The country calling 2022 the 'year of coffee'
Jabar Al-Maliki stepped onto a stone perch and looked out over the boundless landscape. High up in the clouds at 1,600m, he peered over the craggy mountain tops cascading into terraced farms lined with coffee trees, banana plants and corn crops. Colourful houses and stone fortresses speckled the steep slopes of the Sarawat Mountains, which extend from Saudi Arabia's Jazan region over the border into Yemen just a few kilometres away. He whistled at a scurrying hyrax, the high-pitched echo ringing across the otherwise silent valley below. Then, with a twinkle in his eyes, he said, "It's time for qahwa [coffee]."
The sweet flavours of Pinoy BBQ
Late afternoon sun seeped through the cracks of the mid-rise buildings, casting a golden glow on the gritty side streets of Metro Manila. Here, on the fringes of the Makati and Pasay business districts, kitschy jeepneys, whizzing motorcycles and rickety tricycles shuttled daily commuters through the snaking lanes. As always, the unmistakably sweet scent of charred barbecue perfumed the air, wafting from smoky coals being fanned on the roadsides.
India's next big street-food craze?
Kishan Yadav poured sattu powder into a steel pot half-filled with water and vigorously stirred the contents with a wooden ladle. He sprinkled the thickening mixture with salt, cumin powder, black pepper and a dash of lemon juice and whisked the beverage to ensure there were no lumps. Then he filled a tumbler with the pale-yellow shake, garnished it with a few onion slices and bright-green coriander leaves and handed it to me.
The woman reviving Egypt's Nubian heritage
In the opening lines of a forgotten song called Mshkomsy, 70-year-old Haseeba is transported back to her childhood on the banks of the Nile in southern Egypt. Two hundred kilometres north of her drowned ancestral land, Haseeba's daughter Hafsa has asked her to sing something in Kenzi (also known as Mattokki) – one of two Nubian languages spoken in Egypt along with Fadicca – and from somewhere deep in her memory, Haseeba extracts part of the song she loved when she was young.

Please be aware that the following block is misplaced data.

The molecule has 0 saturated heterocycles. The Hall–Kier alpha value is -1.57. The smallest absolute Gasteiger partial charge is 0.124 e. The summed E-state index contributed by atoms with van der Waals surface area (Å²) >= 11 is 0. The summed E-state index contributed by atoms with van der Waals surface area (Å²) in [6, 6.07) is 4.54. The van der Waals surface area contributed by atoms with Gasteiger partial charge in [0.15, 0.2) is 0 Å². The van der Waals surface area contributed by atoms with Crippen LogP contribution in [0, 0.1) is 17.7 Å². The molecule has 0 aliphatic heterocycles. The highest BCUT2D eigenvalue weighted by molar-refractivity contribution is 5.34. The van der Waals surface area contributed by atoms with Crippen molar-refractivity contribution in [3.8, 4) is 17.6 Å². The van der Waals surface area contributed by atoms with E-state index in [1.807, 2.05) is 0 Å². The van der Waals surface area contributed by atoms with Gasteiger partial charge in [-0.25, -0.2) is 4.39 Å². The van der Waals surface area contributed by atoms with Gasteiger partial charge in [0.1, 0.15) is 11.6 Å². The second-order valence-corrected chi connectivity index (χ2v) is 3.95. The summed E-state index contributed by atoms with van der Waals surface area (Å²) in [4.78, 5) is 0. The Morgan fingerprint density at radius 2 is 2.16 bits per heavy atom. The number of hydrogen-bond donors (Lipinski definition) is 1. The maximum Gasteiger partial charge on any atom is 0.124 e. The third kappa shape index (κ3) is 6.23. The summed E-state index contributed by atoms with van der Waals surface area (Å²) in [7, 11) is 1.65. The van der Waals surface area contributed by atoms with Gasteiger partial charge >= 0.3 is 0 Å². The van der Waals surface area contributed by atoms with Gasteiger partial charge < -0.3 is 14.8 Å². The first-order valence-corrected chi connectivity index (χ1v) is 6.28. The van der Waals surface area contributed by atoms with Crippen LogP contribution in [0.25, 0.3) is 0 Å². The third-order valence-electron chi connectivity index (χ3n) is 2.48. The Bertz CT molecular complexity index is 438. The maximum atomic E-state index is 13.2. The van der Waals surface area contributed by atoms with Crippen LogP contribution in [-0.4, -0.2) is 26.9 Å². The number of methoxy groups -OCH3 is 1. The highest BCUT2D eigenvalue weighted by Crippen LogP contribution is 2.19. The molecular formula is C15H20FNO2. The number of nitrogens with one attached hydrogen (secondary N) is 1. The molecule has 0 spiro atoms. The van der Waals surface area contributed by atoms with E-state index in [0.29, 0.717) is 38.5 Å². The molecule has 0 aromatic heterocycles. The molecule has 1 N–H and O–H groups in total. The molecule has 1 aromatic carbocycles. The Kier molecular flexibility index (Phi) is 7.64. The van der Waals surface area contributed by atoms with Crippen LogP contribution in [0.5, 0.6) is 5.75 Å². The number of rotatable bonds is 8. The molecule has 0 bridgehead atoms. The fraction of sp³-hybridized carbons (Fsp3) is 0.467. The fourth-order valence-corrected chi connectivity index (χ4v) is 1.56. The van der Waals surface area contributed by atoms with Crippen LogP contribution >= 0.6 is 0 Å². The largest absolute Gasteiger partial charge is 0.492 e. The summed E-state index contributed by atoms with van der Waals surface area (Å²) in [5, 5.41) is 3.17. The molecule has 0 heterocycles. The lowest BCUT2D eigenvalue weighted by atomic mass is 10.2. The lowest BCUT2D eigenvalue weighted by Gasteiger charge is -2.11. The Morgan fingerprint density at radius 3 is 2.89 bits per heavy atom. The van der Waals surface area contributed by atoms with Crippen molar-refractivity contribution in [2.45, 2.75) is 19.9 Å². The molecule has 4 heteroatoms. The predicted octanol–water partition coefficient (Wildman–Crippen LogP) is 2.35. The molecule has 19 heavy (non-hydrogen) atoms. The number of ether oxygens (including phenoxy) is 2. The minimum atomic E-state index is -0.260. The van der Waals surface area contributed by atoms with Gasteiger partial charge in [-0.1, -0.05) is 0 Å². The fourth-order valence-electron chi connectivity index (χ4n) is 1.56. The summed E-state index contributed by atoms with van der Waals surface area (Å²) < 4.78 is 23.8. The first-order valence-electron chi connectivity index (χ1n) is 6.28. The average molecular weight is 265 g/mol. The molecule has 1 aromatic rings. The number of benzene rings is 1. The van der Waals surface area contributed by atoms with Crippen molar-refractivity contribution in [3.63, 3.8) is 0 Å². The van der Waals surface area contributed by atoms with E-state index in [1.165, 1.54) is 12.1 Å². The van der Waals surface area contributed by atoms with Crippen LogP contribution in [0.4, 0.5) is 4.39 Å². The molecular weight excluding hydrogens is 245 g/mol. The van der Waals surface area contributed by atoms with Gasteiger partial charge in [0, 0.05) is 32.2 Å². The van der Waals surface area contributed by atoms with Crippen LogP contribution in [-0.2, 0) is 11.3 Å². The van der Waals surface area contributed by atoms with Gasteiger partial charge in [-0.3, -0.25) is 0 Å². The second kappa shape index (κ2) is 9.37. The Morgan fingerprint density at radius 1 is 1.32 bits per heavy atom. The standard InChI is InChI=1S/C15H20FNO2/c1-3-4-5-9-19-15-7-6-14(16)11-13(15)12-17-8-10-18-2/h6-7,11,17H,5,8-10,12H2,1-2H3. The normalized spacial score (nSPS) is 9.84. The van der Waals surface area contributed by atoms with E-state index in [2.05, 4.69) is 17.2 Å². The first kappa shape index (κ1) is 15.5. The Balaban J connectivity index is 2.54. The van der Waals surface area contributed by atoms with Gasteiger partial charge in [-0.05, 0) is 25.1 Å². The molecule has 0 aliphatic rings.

The unearthing of Ireland's mysterious naked sweathouses
Naked and sweaty, they laid inside grass-covered stone igloo-like structures in the remote fields of Ireland. Some were ill, others may have been having hallucinations, hatching plans to distil illegal alcohol or imagining they were the Vikings who once raided this country. By the time these addled folk emerged from the structures back into the fresh air of 19th-Century Ireland, they had been through a jarring mental and physical journey. One that still holds many mysteries.
Spain's untapped 'liquid gold'
Stretching north from Madrid, north-west Spain's autonomous Castilla y León region is a patchwork of vast mountain ranges, high plateaus and medieval towns. While most visitors come to marvel at the castillo castles that lend the region its name or admire the enchanting cathedrals in León and Burgos, much of the area is blanketed in scrubby sierra and high-altitude meseta plains that extend as far as the eye can see.
Spätis: The convenience stores that rule Berlin
New York City has its bodegas, Paris its tabacs, and Berlin its Spätis. Formally known as a Spätkauf, which translates-ish to "late shop," a späti can be found on most blocks in the city and is open late into the night – if not all night. They supply locals and tourists with cigarettes, snacks and €1 after-work wegbiers ("beers you drink on the go"). But during the pandemic, and particularly during the warmer months, they became essential fuelling stations for outdoor gatherings, as shuttered bars and nightclubs turned social life inside out.
Saudi's lineage of interior stylists
If you walk through Rijal Almaa heritage village in the heart of 'Asir province in south-western Saudi Arabia, you'll soon notice how different this remote region is from the rest of the country. Instead of a monochromatic desert landscape, there is colour everywhere, from the green mountains that surround the village to the brightly hued flower wreaths that 'Asiri men wear on their heads.
The last known ship of the US slave trade
"It's crazy to think they would have sailed right past here," Darron Patterson said, pulling his car onto a scrap of grass overlooking the murky Mobile River. As president of the Clotilda Descendants Association, Patterson is well versed in talking about the voyage of the Clotilda – the last known slave ship to reach America. His great-great-grandfather was Kupollee, later renamed Pollee Allen; one of the 110 men, women and children cruelly stolen from Benin in West Africa and brought to the US onboard the notorious ship.
Social phobia is one of the common subtypes of phobias.
Patients with social phobia have an excessive and irrational fear of an external object or situation. Patients are aware of their irrationality but are unable to control their nervousness, and the fear continues to recur.
The Arctic Circle: A new frontier for sustainable wine
When Emma Serner met and fell in love with Italian enologist Andrea Guerra in Tuscany, the young couple began to dream about starting their own vineyard together. "We were both very invested in climate topics and environmental questions," said Serner, who was interning at the vineyard Guerra was working at. "But I really felt like it would be impossible to do in the south of Europe. Climate change really has become drastic and it's affecting agriculture in a very severe way."
Introverts are more likely to have an open life
Usually, the public believes that those who are introverted are weak and closed inside, not good at interacting and expressing themselves with others, and they have a hard time adapting to the complex and diverse social environment. The biggest feeling people have about them is that they are ordinary and uninteresting.